THE AMERICAN PLAN
St James Theatre, London, Tuesday 30th July, 2013
Theatre Royal Bath’s production of Richard Greenberg’s play is enjoying its transfer to the capital – or rather, I should say, the audiences are enjoying it. This is a cracking production and, try as I might, I cannot find fault with it. It’s well on course to being my favourite play of the year – quite the accolade, I’m sure you’ll agree!
The plot concerns a mother and daughter who, along with their maid, live across the lake from a resort in the Catskills (It is from this resort that the play takes its title: an ‘American plan’ means the same as ‘full board’ in English money). They are joined by a young man with whom the daughter is smitten. Mother has reservations: daughter’s mental stability has led to problems in the past. Add to this the fact that the young man is not entirely what he pretends, and the scene is set for an engaging drama, along the lines of a Tennessee Williams, albeit transplanted to a more northerly location and handled with a lighter touch.
Diana Quick rules the roost as the mother, Eva, an elegant Jewish momma with a sharp Germanic accent and sharper acuity. She operates almost entirely in the realm of subtext and invites other characters to do the same. It’s a very arch, very funny performance and Quick is matched by the rest of this splendid ensemble. Emily Taaffe is electrifying as Eva’s daughter Lili – at first, the archetypal bored teen, seeking distraction in her imagination but we soon realise there is something else at work here. Lili’s tall tales lead to problems for handsome Nicky’s relationship with a girl from the resort, and soon he and Lili are ‘involved’. Luke Allen-Gale is just about perfect as the charismatic and opportunistic Nicky, exuding charm and apparent decency, tackling the tidal changes of Nicky’s fortunes and emotions without losing our goodwill – in fact, such is the quality of every performer, we go along with everything the characters resort to. As maid Olivia, Dona Croll is quietly long-suffering in a good-humoured way, dignified and with an understated sardonicism that lifts the characterisation out of the stereotype. Her relationship with Lili has a touch of the Nurse with Juliet; the script has more than a few literary or classical allusions, amid all the coercions and negotiations.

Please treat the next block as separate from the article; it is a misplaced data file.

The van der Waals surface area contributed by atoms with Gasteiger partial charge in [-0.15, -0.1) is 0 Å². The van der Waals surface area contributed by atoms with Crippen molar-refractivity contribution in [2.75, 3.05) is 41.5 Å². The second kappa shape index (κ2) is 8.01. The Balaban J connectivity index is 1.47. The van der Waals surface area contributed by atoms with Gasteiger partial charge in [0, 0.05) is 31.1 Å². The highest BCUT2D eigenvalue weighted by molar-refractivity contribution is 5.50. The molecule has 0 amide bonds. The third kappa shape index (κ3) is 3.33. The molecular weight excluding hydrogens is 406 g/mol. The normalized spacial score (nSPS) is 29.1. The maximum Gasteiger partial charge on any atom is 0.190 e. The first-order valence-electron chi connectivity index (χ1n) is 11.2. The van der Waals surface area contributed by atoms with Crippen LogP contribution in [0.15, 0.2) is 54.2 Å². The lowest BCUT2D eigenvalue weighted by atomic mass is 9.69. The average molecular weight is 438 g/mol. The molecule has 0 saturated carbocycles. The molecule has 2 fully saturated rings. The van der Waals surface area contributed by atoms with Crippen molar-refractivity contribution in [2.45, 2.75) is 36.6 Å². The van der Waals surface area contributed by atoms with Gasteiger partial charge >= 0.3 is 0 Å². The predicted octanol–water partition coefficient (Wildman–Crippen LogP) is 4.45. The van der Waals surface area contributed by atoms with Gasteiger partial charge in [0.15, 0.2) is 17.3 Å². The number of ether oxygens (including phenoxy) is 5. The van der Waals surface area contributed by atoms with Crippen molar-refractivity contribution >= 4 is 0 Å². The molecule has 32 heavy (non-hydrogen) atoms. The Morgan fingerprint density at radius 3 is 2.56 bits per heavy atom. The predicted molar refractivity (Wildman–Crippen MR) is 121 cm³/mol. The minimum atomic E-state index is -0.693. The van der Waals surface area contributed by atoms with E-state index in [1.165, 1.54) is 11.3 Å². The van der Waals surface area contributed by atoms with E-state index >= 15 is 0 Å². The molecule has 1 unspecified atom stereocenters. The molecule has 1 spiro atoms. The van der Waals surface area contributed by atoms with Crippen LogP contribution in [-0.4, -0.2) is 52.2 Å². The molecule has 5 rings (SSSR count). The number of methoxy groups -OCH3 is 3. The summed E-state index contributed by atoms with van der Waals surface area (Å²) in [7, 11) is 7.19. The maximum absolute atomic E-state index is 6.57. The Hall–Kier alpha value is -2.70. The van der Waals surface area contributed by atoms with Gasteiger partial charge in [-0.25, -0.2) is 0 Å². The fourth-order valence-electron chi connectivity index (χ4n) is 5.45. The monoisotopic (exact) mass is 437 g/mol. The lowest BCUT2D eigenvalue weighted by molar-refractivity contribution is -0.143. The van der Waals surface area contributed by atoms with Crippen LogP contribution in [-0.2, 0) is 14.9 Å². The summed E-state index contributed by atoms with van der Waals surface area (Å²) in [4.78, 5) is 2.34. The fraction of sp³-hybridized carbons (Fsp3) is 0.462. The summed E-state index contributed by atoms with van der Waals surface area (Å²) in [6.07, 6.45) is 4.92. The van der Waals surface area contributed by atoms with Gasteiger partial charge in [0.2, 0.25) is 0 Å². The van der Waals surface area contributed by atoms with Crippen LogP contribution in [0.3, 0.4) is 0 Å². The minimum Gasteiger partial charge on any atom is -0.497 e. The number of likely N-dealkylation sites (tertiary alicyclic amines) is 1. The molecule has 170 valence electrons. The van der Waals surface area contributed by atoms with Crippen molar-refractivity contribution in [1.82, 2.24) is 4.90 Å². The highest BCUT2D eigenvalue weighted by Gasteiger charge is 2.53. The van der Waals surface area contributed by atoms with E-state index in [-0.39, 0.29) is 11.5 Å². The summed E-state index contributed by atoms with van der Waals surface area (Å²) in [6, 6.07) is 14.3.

In the second half, a fifth character arrives in the form of Gil (Mark Edel-Hunt); of course Gil is not what he appears and his arrival sets the plot alight and forces Eva to bring all her subtextual skills and manipulations to the fore as she manages the new situation. The intelligence of the writing means the audience is right there with her, reading between the lines and revelling in the delicious irony.
Director David Grindley’s assured handling of the material allows the actors to be subtle, tickling us with feathers rather than sledgehammers of melodrama. Suitably, Jonathan Fensom’s set and costume designs are also subdued, hinting at place and period in an subtly emblematic manner.
All in all, The American Plan is a feast, an all-you-can-eat theatrical buffet, more than satisfying and very, very tasty.